ACTIVE: What is it like for you on the first day of rehearsal for your show?

BEN: Unbelievably exciting. Like a kid on Christmas Eve, or meeting the love of my life for the first time. I count my lucky stars, I wave to the birds outside, and I probably seem completely insane from the outside. Really. I show all this by acting like a complete wacko. I find that if I'm acting in a show, I act like an... actor. If I'm producing a show, I act like a producer. If I'm writing a show, I act like Woody Allen.

MEGAN: There were three first days of rehearsal in this process, and I was fairly terrified for each one, as I always am on the first day of rehearsal. First rehearsal days are a mix of fear and excitement, because it is not until I hear that particular group of actors read that particular version of the script that I get a sense of the work I need to do. There's always that question of, "Have I accomplished what I intended to with the latest round of rewrites?" That's first in my mind. Second is, "Will these people get it? Will they get the jokes?" It's such a let down when jokes don't read. If you have to explain them to more than two other people in the room, they're probably worth cutting. I think that's one of my greatest worries; that something I think is really funny just isn't to anyone else. That, and that anything emotional I've written will come off as indulgent.

ACTIVE: Six months from now, what will you remember about this process?

BEN: The amount of work that goes into a new play. For film and TV, you get a writer's room. For theater, you get a devoted team of actors, designers, producers, and a director to help shape your vision into a living, breathe piece of work. Nothing else like it in the world, and I will never forget the amount of devotion and love my play has received. I can't believe how far this play has come. I used to read it and think, "Well maybe this is as good as it gets with this project." Active proved me wrong, and I couldn't be happier with the result. I can't wait for you to see it.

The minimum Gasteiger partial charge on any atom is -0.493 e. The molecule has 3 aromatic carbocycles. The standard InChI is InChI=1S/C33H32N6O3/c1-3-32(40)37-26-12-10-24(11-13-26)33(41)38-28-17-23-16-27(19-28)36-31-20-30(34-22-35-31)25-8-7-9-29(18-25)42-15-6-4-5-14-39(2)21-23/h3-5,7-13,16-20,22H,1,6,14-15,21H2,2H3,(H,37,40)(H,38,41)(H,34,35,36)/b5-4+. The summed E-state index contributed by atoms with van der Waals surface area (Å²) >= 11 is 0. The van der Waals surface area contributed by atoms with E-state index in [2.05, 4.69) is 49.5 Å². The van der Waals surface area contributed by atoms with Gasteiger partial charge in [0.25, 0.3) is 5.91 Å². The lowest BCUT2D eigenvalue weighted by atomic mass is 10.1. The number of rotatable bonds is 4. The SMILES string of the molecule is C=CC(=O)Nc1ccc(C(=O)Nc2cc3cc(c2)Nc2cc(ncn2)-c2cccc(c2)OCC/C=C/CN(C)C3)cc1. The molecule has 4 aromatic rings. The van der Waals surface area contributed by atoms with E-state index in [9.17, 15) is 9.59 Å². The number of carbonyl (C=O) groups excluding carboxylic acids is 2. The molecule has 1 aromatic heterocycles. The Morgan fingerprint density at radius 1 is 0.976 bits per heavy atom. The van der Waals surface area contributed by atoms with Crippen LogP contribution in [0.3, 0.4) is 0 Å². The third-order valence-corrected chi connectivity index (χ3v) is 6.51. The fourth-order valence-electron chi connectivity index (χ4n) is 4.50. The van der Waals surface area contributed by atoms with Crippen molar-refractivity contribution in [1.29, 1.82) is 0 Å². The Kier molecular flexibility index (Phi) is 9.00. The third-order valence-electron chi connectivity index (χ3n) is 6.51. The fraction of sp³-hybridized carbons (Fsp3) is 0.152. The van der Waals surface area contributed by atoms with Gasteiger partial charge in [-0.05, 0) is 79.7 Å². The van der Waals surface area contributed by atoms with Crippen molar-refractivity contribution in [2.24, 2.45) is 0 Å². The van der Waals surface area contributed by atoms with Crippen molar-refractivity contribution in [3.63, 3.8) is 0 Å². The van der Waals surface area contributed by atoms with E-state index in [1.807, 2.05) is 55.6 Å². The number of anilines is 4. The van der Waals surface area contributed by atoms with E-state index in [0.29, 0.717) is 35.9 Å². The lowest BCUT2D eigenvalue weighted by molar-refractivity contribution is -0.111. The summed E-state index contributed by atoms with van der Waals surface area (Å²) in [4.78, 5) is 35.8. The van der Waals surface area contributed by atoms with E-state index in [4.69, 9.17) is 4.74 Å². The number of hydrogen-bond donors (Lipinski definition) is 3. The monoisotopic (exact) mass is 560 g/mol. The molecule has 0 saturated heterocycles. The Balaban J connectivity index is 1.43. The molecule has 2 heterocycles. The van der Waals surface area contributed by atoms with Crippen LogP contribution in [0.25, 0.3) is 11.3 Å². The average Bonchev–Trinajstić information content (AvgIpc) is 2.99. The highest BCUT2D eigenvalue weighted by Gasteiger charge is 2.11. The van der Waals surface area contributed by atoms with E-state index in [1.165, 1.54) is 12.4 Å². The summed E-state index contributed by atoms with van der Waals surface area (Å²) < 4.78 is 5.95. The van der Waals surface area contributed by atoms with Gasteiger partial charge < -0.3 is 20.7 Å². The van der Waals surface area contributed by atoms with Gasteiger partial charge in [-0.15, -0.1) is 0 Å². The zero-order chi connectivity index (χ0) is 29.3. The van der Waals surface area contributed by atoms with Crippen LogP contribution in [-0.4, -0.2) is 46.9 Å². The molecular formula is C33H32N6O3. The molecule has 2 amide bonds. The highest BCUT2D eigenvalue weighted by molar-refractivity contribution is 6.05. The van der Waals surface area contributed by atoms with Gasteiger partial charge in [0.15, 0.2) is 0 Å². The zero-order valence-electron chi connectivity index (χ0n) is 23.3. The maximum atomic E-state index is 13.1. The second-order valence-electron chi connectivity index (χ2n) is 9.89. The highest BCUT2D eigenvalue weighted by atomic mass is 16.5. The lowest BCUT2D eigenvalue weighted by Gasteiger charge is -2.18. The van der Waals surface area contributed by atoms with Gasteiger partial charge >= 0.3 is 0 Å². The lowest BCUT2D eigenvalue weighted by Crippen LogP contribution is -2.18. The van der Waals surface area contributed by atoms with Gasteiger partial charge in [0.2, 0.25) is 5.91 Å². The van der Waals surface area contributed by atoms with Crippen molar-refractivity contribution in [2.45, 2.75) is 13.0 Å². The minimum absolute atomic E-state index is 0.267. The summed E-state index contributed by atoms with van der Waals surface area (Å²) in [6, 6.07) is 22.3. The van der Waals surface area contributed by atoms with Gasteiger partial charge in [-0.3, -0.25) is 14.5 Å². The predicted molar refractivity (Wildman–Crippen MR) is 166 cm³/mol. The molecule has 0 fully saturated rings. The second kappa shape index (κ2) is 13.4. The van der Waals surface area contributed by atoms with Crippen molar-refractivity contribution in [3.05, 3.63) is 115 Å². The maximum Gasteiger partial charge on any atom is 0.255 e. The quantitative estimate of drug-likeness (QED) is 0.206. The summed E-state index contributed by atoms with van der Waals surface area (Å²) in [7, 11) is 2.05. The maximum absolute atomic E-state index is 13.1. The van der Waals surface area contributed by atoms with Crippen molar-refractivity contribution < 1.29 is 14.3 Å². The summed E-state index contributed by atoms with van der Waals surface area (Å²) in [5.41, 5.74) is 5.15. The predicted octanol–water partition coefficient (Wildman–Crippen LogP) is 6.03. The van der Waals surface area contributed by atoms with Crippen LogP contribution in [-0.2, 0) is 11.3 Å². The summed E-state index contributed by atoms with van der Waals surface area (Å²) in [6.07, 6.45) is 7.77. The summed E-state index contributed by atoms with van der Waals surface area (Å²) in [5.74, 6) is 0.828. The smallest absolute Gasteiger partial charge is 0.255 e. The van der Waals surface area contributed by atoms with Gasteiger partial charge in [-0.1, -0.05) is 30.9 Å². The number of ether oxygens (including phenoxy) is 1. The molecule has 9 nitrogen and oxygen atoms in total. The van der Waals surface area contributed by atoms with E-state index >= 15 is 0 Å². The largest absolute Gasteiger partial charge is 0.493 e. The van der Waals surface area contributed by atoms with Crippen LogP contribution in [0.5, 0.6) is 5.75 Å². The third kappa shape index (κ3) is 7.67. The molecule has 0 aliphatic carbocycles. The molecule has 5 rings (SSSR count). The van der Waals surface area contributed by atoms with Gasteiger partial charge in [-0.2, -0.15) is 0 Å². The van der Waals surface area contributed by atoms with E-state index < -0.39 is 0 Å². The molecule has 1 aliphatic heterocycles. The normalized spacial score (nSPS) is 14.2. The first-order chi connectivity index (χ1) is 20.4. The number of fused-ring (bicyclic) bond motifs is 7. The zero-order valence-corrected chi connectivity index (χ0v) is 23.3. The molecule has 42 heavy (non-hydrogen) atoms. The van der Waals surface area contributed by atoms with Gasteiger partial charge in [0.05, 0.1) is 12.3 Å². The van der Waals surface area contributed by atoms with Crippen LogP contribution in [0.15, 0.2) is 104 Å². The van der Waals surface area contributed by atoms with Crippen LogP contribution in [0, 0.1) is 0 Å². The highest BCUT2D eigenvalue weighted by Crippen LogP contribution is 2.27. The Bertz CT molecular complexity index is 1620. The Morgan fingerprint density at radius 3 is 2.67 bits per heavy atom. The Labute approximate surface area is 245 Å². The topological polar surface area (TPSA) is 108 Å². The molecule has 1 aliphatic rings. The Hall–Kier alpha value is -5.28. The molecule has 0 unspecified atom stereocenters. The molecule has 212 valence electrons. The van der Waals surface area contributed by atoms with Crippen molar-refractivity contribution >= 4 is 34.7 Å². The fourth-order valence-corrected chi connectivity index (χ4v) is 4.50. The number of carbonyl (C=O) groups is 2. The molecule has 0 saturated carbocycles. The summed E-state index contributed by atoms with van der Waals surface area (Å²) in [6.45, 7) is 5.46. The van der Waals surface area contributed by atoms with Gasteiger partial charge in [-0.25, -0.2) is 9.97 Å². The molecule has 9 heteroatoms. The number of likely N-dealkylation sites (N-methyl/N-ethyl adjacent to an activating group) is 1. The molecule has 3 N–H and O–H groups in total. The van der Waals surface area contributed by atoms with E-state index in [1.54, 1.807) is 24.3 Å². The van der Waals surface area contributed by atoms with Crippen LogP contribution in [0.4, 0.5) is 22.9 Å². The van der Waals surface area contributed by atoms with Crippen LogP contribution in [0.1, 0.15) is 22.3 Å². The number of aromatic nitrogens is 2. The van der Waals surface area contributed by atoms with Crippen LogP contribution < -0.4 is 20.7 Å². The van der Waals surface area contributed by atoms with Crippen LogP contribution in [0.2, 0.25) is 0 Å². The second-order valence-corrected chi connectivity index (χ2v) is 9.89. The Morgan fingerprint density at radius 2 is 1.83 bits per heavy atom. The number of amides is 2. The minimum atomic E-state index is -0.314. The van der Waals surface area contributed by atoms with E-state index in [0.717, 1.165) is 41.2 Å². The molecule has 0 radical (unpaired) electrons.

MEGAN: There was something I suspected would fail if I tried it with a character, but I couldn't be sure unless I saw it fully realized. I did, and it was such a resounding failure that it taught me not only about the character I was working on, but about any character I might try to create in the future. That, and plenty of other things, you know, how much I appreciated the process and the producers... But I'll save the sentimental stuff for offline.

Come check out the final presentations at Shetler's Theatre 54, 244 West 54th St, May 21st-26th. Visit for more information.

Monday, April 22, 2013

Active Theater Announces 2013 Active Arts Award Honoree

The Active Theater announced today that it will award The Active Arts Award to Terry Schreiber, who founded T. Schreiber Studio in 1969, at its 2013 Spring Benefit on April 22, 2013 at 2nd Floor on Clinton (67 Clinton Street, between Rivington and Stanton).

The Active Arts Award honors exemplary achievement in the theater arts as well as a commitment to and support of emerging artists and theater companies. The recipient is determined through a nominating process that includes The Active Theater staff, board of trustees and respected collaborators. Schreiber joins a distinguished roster of previous awardees, including Estelle Parsons and Austin Pendleton.

Featured in Eva Mekler's The New Generation of Acting Teachers, Terry Schreiber has been teaching and directing for 44 years. He is the artistic director of T. Schreiber Studio and Theatre. The Office of the Mayor of the City of New York has declared, "T. Schreiber Studio's commitment to the theater arts has made it one of the foremost professional theater studios and helped make New York Theater Capitol of the World." The company is known for its award-winning productions, including the 2011 New York Innovative Theatre Award for Outstanding Production (Lanford Wilson's Balm In Gilead), as well as its esteemed alumni, including Edward Norton, Maria Bello, Peter Sarsgaard, Debra Jo Rupp, Annabella Sciorra, and Julie Halston, to name a few.